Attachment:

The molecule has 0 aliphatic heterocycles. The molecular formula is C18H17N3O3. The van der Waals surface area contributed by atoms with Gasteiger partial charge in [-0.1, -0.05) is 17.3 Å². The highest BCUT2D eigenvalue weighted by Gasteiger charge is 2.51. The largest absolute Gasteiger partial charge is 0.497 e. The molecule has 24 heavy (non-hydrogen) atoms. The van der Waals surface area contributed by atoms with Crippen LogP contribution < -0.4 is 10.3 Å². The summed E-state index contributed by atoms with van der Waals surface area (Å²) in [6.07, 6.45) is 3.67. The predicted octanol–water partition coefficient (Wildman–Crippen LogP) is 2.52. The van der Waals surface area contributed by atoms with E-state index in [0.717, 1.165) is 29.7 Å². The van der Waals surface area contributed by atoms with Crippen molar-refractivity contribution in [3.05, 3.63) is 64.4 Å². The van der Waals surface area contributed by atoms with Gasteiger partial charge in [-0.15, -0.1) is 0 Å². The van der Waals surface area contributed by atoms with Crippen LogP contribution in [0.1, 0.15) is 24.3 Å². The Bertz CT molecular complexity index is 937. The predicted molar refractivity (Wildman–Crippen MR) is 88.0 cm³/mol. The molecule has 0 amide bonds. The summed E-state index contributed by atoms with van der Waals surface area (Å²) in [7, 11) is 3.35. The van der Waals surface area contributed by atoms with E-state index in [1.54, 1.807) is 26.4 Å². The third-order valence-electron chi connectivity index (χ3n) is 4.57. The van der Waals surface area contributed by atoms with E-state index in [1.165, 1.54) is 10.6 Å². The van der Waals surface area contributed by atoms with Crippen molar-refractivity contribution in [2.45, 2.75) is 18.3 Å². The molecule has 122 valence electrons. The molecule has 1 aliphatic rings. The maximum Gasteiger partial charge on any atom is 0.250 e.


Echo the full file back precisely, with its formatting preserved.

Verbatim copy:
The molecule has 0 aliphatic heterocycles. The molecular formula is C18H17N3O3. The van der Waals surface area contributed by atoms with Gasteiger partial charge in [-0.1, -0.05) is 17.3 Å². The highest BCUT2D eigenvalue weighted by Gasteiger charge is 2.51. The largest absolute Gasteiger partial charge is 0.497 e. The molecule has 24 heavy (non-hydrogen) atoms. The van der Waals surface area contributed by atoms with Crippen LogP contribution < -0.4 is 10.3 Å². The summed E-state index contributed by atoms with van der Waals surface area (Å²) in [6.07, 6.45) is 3.67. The predicted octanol–water partition coefficient (Wildman–Crippen LogP) is 2.52. The van der Waals surface area contributed by atoms with E-state index in [0.717, 1.165) is 29.7 Å². The van der Waals surface area contributed by atoms with Crippen molar-refractivity contribution in [3.05, 3.63) is 64.4 Å². The van der Waals surface area contributed by atoms with Gasteiger partial charge in [-0.15, -0.1) is 0 Å². The van der Waals surface area contributed by atoms with Crippen LogP contribution in [0.1, 0.15) is 24.3 Å². The Bertz CT molecular complexity index is 937. The predicted molar refractivity (Wildman–Crippen MR) is 88.0 cm³/mol. The molecule has 0 amide bonds. The summed E-state index contributed by atoms with van der Waals surface area (Å²) in [7, 11) is 3.35. The van der Waals surface area contributed by atoms with E-state index in [1.54, 1.807) is 26.4 Å². The third-order valence-electron chi connectivity index (χ3n) is 4.57. The van der Waals surface area contributed by atoms with E-state index in [1.165, 1.54) is 10.6 Å². The van der Waals surface area contributed by atoms with Crippen molar-refractivity contribution in [2.45, 2.75) is 18.3 Å². The molecule has 122 valence electrons. The molecule has 1 aliphatic rings. The maximum Gasteiger partial charge on any atom is 0.250 e.